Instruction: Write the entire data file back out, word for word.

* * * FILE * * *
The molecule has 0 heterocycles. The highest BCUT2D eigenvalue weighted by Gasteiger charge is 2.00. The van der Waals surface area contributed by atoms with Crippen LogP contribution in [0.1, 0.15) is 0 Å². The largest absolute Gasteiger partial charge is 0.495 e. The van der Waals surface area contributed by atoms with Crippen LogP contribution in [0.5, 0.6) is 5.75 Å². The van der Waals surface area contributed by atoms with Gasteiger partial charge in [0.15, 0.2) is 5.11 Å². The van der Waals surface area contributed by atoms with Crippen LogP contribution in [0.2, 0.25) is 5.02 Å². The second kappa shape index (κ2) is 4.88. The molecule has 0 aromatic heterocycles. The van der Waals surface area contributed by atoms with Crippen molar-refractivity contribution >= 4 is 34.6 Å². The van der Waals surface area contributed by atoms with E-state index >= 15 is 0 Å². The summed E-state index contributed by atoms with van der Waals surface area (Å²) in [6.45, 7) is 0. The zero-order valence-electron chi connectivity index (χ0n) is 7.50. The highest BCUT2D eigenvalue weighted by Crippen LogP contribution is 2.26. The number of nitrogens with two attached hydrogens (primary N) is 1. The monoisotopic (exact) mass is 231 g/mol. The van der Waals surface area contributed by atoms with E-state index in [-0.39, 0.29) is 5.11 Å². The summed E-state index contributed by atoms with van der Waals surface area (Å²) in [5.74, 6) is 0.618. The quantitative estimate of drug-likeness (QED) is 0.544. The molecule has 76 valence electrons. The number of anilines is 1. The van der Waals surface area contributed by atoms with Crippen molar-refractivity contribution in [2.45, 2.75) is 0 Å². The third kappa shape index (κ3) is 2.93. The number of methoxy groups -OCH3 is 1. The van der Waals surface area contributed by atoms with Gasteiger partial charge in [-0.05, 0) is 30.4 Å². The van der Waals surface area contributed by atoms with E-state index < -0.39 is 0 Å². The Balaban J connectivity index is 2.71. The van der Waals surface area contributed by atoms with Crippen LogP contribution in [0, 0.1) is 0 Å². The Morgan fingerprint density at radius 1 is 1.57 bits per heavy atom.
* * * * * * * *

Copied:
The molecule has 0 heterocycles. The highest BCUT2D eigenvalue weighted by Gasteiger charge is 2.00. The van der Waals surface area contributed by atoms with Crippen LogP contribution in [0.1, 0.15) is 0 Å². The largest absolute Gasteiger partial charge is 0.495 e. The van der Waals surface area contributed by atoms with Crippen LogP contribution in [0.5, 0.6) is 5.75 Å². The van der Waals surface area contributed by atoms with Gasteiger partial charge in [0.15, 0.2) is 5.11 Å². The van der Waals surface area contributed by atoms with Crippen LogP contribution in [0.2, 0.25) is 5.02 Å². The second kappa shape index (κ2) is 4.88. The molecule has 0 aromatic heterocycles. The van der Waals surface area contributed by atoms with Crippen molar-refractivity contribution >= 4 is 34.6 Å². The van der Waals surface area contributed by atoms with E-state index >= 15 is 0 Å². The summed E-state index contributed by atoms with van der Waals surface area (Å²) in [6.45, 7) is 0. The zero-order valence-electron chi connectivity index (χ0n) is 7.50. The highest BCUT2D eigenvalue weighted by Crippen LogP contribution is 2.26. The number of nitrogens with two attached hydrogens (primary N) is 1. The monoisotopic (exact) mass is 231 g/mol. The van der Waals surface area contributed by atoms with E-state index in [-0.39, 0.29) is 5.11 Å². The summed E-state index contributed by atoms with van der Waals surface area (Å²) in [5.74, 6) is 0.618. The quantitative estimate of drug-likeness (QED) is 0.544. The molecule has 76 valence electrons. The number of anilines is 1. The van der Waals surface area contributed by atoms with Crippen molar-refractivity contribution in [2.45, 2.75) is 0 Å². The third kappa shape index (κ3) is 2.93. The number of methoxy groups -OCH3 is 1. The van der Waals surface area contributed by atoms with Gasteiger partial charge in [-0.05, 0) is 30.4 Å². The van der Waals surface area contributed by atoms with E-state index < -0.39 is 0 Å². The Balaban J connectivity index is 2.71. The van der Waals surface area contributed by atoms with Crippen LogP contribution in [0, 0.1) is 0 Å². The Morgan fingerprint density at radius 1 is 1.57 bits per heavy atom.